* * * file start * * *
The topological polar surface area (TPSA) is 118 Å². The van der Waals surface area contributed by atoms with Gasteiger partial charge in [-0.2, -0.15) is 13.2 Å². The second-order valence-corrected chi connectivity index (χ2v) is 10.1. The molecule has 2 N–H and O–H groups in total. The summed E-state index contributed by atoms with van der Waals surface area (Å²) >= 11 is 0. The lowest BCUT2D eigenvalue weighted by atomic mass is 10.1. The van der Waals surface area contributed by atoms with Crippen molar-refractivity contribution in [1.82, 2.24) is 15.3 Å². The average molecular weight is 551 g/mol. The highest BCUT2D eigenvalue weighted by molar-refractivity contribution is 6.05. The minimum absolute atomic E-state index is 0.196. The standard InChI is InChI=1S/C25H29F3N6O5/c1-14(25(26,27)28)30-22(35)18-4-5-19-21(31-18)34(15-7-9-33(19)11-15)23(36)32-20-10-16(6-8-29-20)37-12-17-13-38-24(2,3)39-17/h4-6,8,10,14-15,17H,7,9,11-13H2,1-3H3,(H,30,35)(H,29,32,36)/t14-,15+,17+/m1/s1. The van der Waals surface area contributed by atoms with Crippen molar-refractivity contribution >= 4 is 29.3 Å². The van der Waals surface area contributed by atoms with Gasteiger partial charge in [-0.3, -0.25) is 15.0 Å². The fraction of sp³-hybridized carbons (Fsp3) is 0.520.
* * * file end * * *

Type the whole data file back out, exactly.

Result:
The topological polar surface area (TPSA) is 118 Å². The van der Waals surface area contributed by atoms with Gasteiger partial charge in [-0.2, -0.15) is 13.2 Å². The second-order valence-corrected chi connectivity index (χ2v) is 10.1. The molecule has 2 N–H and O–H groups in total. The summed E-state index contributed by atoms with van der Waals surface area (Å²) >= 11 is 0. The lowest BCUT2D eigenvalue weighted by atomic mass is 10.1. The van der Waals surface area contributed by atoms with Crippen molar-refractivity contribution in [1.82, 2.24) is 15.3 Å². The average molecular weight is 551 g/mol. The highest BCUT2D eigenvalue weighted by molar-refractivity contribution is 6.05. The minimum absolute atomic E-state index is 0.196. The standard InChI is InChI=1S/C25H29F3N6O5/c1-14(25(26,27)28)30-22(35)18-4-5-19-21(31-18)34(15-7-9-33(19)11-15)23(36)32-20-10-16(6-8-29-20)37-12-17-13-38-24(2,3)39-17/h4-6,8,10,14-15,17H,7,9,11-13H2,1-3H3,(H,30,35)(H,29,32,36)/t14-,15+,17+/m1/s1. The van der Waals surface area contributed by atoms with Crippen molar-refractivity contribution >= 4 is 29.3 Å². The van der Waals surface area contributed by atoms with Gasteiger partial charge in [-0.3, -0.25) is 15.0 Å². The fraction of sp³-hybridized carbons (Fsp3) is 0.520.